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The Tucker Center

6154 South Fairbanks Hall
Hanover, NH 03755
Phone: (603) 646-3780
Email: Tucker.Center@dartmouth.edu
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Interfaith Engagement

multifaith Dartmouth logo

Dartmouth's robust multi-faith initiatives seek to build community across religious lines through a wide variety of activities, including weekly dinner discussions, interfaith living, immersion trips during school breaks, and campus wide Martin Luther King, Jr. and Baccalaureate multi-faith celebrations.

...I never expected religion and spirituality to become, as they have, the most influential components of my Dartmouth experience. Why did an agnostic, nonreligious person like me seek community in faith? I still don't know the answer, but I have learned something: To be in community with other people is a beautiful thing, but it cannot truly be appreciated until you are in community with yourself. And, slowly but surely, I have gained the tools that allowed me to do just that. ('15)

We honor the diversity of religious worldviews, be they Jewish, Christian, Muslim, Hindu, Baha'i, Native, Sikh, Buddhist, Agnostic, Atheist, Seeking, some combination of the above, or anything else. We look to build relationships through the exploration of narratives of faith, honoring common ground and shared concerns while not shying away from real and significant difference.

 

Alternative Spring Break Program

Each year, the Tucker Center coordinates a Alternative Spring Break (ASB) trip to Washington DC. The theme of the 2018 ASB program is "Race, Faith, and Justice." Students from all religious, spiritual, and moral backgrounds—including those who do subscribe to a faith—are encouraged to apply.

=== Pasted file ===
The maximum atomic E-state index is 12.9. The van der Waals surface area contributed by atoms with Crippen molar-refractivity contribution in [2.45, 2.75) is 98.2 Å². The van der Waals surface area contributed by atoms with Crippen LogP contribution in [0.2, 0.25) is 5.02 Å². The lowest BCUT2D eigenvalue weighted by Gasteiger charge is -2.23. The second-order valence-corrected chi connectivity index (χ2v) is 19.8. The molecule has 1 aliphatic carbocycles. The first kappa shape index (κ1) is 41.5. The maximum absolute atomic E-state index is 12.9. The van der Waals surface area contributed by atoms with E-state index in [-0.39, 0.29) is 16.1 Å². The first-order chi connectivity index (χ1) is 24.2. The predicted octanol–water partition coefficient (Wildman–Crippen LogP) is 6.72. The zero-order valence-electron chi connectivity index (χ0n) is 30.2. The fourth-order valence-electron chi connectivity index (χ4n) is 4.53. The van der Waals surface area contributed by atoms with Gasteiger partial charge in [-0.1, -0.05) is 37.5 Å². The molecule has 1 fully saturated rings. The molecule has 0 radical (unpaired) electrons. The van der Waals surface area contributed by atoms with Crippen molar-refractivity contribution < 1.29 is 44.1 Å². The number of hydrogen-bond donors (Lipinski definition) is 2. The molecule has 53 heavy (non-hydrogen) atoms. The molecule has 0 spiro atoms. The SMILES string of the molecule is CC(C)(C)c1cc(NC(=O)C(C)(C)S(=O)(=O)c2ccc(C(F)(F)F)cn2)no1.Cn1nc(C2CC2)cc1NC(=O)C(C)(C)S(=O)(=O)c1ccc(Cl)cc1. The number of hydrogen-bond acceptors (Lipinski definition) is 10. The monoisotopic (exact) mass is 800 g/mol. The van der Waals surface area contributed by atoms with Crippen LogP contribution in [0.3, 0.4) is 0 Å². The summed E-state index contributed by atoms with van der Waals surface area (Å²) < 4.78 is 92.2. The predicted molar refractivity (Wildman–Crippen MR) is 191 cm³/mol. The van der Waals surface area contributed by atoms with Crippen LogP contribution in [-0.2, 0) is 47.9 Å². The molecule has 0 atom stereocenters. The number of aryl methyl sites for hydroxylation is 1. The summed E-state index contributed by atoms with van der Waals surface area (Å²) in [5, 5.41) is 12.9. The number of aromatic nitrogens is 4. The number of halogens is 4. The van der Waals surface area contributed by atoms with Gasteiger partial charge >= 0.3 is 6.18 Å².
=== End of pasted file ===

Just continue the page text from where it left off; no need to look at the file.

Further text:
The ASB Program seeks to bring together students from a diversity of religious and moral traditions to explore the issues of race and justice in the Washington DC Metro Area. Together, this group will engage with a variety of community agencies, religious communities, Dartmouth alumni, students, and public officials wrestling with issues of faith, race, and justice. On past programs, ASB participants have met with Congressional staff, explored historical districts such as DC's U Street, visited with students and religious advisors at Howard University, observed a wide array of religious and spiritual services, and much more. By continuously exploring and reflecting upon issues of faith and race, participants will have the opportunity to ask provocative questions about the most important issues of justice facing our national community and develop meaningful relationships within the context of religious difference, all while delving deeply into personal visions of what it means to live a moral life.

Trip Leaders

Leaders are asked to help plan, fund raise for, and guide the program.

ASB Trip Leader Application

General Participants

ASB Participant Application

Last Updated: 9/16/17